Buda Limestone facts for kids
Quick facts for kidsBuda Limestone
Stratigraphic range: Late Cretaceous (Cenomanian)
|Unit of||Washita Group|
|Underlies||Eagle Ford Group, Woodbine Formation, Boquillas Formation|
|Overlies||Del Rio Formation and Grayson Formation|
|Thickness||100 feet (30 m)|
|Named for||Buda, Texas|
|Named by||T.W. Vaughan|
The Buda Limestone is a geological formation in the High Plains and Trans-Pecos regions of West Texas and in southern New Mexico, whose strata date back to the Late Cretaceous. Pterosaur remains are among the fossils that have been recovered from the formation.
The Buda Limestone is a dense white to yellow sparry limestone with numerous calcite veins that weathers to yellowish or pinkish due to its iron content. In far western Texas, the formation overlies the Del Rio Formation and is in turn overlain by the Eagle Ford Group. The total thickness is about 100 feet (30 m). In trans-Pecos Texas, the formation rests on the Grayson Formation and is overlain by the Boquillas Formation.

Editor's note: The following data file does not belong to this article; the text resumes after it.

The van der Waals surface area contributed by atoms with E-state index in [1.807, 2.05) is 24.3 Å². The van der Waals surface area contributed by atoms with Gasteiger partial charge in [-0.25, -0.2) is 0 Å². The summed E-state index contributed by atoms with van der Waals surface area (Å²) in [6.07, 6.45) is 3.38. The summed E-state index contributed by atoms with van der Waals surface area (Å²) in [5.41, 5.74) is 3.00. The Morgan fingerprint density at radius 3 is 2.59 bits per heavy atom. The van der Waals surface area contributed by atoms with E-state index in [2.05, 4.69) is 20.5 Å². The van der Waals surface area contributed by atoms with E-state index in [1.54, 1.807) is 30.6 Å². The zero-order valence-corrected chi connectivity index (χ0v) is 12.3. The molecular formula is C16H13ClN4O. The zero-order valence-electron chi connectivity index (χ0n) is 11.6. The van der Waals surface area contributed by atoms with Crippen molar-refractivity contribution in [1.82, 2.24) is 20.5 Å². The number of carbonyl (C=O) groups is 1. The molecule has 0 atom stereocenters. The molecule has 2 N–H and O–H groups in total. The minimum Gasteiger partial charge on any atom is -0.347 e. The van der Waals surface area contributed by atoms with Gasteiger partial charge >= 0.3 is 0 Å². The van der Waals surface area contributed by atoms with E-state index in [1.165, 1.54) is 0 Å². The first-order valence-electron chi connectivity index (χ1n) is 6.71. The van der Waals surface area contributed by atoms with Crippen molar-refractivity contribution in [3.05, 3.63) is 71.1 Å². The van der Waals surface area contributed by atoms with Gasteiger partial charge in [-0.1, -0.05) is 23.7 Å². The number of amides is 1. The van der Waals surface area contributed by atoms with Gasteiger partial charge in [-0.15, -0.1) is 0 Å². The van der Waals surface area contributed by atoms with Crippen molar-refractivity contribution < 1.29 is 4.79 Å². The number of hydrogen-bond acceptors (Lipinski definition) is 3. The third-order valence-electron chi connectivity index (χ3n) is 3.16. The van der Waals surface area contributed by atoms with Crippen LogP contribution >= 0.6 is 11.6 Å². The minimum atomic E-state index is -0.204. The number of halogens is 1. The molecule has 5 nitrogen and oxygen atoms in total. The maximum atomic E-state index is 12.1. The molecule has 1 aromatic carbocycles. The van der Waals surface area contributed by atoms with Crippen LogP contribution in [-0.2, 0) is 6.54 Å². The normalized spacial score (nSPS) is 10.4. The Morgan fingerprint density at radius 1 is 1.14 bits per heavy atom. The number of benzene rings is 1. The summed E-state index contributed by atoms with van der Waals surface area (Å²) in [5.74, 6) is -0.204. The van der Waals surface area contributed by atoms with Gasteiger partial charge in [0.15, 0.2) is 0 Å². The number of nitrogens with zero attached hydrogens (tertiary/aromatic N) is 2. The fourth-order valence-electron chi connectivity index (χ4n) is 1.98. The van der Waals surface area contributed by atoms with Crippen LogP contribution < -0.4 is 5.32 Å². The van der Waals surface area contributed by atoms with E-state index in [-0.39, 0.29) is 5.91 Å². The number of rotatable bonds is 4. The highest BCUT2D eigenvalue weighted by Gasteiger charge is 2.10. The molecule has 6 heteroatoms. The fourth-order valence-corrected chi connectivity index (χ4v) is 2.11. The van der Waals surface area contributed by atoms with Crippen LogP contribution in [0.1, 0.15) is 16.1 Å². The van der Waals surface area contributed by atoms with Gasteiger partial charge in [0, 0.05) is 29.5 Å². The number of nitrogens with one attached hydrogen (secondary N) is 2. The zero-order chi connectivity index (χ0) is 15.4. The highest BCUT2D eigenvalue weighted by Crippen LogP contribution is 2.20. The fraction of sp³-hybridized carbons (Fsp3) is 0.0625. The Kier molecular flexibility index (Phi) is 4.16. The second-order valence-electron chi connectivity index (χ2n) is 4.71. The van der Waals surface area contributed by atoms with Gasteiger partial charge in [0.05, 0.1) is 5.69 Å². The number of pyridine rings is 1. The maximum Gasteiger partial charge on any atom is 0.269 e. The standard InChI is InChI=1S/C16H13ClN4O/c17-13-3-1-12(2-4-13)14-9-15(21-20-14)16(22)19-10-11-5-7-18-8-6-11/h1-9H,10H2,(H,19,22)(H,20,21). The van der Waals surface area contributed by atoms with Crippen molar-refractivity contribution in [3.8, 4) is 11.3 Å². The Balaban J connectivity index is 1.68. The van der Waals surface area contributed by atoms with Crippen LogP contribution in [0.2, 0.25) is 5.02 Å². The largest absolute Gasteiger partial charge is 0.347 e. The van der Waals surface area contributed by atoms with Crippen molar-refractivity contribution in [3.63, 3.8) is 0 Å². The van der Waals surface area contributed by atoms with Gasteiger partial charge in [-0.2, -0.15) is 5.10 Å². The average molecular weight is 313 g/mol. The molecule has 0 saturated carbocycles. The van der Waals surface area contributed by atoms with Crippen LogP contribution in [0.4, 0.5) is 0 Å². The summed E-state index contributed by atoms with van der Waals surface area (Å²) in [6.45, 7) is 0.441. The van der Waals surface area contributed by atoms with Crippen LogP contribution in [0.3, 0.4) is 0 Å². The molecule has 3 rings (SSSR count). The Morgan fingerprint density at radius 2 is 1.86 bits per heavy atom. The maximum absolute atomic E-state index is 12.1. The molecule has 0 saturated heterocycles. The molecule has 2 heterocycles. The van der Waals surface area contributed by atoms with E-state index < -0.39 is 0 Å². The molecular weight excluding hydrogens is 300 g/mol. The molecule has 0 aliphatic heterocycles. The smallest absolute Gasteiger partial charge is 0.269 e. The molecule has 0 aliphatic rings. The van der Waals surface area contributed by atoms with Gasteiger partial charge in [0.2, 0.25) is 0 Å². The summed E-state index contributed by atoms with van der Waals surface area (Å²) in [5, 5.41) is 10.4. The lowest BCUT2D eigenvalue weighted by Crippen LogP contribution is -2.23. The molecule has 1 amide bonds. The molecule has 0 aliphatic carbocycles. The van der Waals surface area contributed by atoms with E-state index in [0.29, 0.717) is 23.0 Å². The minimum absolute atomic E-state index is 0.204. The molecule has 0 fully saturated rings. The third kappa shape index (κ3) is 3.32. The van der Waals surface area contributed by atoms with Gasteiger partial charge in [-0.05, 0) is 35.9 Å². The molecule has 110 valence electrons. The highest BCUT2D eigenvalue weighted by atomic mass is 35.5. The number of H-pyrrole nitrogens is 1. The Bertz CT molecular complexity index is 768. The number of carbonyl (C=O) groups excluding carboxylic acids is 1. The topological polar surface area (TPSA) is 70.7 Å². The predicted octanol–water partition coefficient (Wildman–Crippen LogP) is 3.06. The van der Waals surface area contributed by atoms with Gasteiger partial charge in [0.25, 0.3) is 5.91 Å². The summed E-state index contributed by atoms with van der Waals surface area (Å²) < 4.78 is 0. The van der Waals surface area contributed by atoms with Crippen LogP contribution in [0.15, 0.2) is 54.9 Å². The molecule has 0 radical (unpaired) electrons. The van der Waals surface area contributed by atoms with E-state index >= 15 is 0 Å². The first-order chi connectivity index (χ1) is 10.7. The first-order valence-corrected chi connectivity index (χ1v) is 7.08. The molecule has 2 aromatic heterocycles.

In the Big Bend National Park area, the formation is divided into three informal members. The lowest is 25 feet (7.6 m) of hard microgranular grayish-white limestone that breaks with a conchoidal fracture. The middle member is about 30 feet (9.1 m) of an argillaceous or marly nodular grayish-white limestone. The upper member is up to 60 feet (18 m) of limestone similar to the lower member.
Foraminifera are poorly preserved, but may include Globigerina. Gastropods, a few Gryphaea oysters, and the bivalve Alectryonia carinata has also been found in the formation. Abundant bivalve fossils are found in the formation east of Big Bend National Park.
History of investigation
The formation was originally named the Shoal Creek Limestone, but this name was preempted, and the formation was renamed the Buda Limestone by T.W. Vaughan in 1900. By 1935, the formation had been included in the Washita Group.
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